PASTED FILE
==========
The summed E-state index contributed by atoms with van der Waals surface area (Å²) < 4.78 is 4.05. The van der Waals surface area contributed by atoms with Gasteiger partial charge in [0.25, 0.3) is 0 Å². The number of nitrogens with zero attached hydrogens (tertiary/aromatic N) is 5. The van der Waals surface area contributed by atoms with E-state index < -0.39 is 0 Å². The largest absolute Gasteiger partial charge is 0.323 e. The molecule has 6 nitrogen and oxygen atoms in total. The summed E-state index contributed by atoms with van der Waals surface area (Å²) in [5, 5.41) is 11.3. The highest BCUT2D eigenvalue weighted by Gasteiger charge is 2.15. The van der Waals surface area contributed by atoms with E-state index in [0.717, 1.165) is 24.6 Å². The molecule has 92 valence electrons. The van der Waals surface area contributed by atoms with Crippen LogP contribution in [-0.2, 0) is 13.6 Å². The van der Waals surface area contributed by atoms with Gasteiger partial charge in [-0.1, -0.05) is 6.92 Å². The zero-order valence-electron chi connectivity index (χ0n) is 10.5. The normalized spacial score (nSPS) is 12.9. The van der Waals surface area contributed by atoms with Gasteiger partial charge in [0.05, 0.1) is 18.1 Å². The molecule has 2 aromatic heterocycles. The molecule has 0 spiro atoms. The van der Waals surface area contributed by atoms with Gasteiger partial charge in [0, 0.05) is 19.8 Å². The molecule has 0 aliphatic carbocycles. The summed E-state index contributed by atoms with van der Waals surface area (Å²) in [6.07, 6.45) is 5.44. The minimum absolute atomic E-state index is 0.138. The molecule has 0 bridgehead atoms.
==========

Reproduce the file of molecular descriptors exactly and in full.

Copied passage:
The summed E-state index contributed by atoms with van der Waals surface area (Å²) < 4.78 is 4.05. The van der Waals surface area contributed by atoms with Gasteiger partial charge in [0.25, 0.3) is 0 Å². The number of nitrogens with zero attached hydrogens (tertiary/aromatic N) is 5. The van der Waals surface area contributed by atoms with E-state index < -0.39 is 0 Å². The largest absolute Gasteiger partial charge is 0.323 e. The molecule has 6 nitrogen and oxygen atoms in total. The summed E-state index contributed by atoms with van der Waals surface area (Å²) in [5, 5.41) is 11.3. The highest BCUT2D eigenvalue weighted by Gasteiger charge is 2.15. The van der Waals surface area contributed by atoms with E-state index in [0.717, 1.165) is 24.6 Å². The molecule has 92 valence electrons. The van der Waals surface area contributed by atoms with Crippen LogP contribution in [-0.2, 0) is 13.6 Å². The van der Waals surface area contributed by atoms with Gasteiger partial charge in [-0.1, -0.05) is 6.92 Å². The zero-order valence-electron chi connectivity index (χ0n) is 10.5. The normalized spacial score (nSPS) is 12.9. The van der Waals surface area contributed by atoms with Gasteiger partial charge in [0.05, 0.1) is 18.1 Å². The molecule has 2 aromatic heterocycles. The molecule has 0 spiro atoms. The van der Waals surface area contributed by atoms with Gasteiger partial charge in [0, 0.05) is 19.8 Å². The molecule has 0 aliphatic carbocycles. The summed E-state index contributed by atoms with van der Waals surface area (Å²) in [6.07, 6.45) is 5.44. The minimum absolute atomic E-state index is 0.138. The molecule has 0 bridgehead atoms.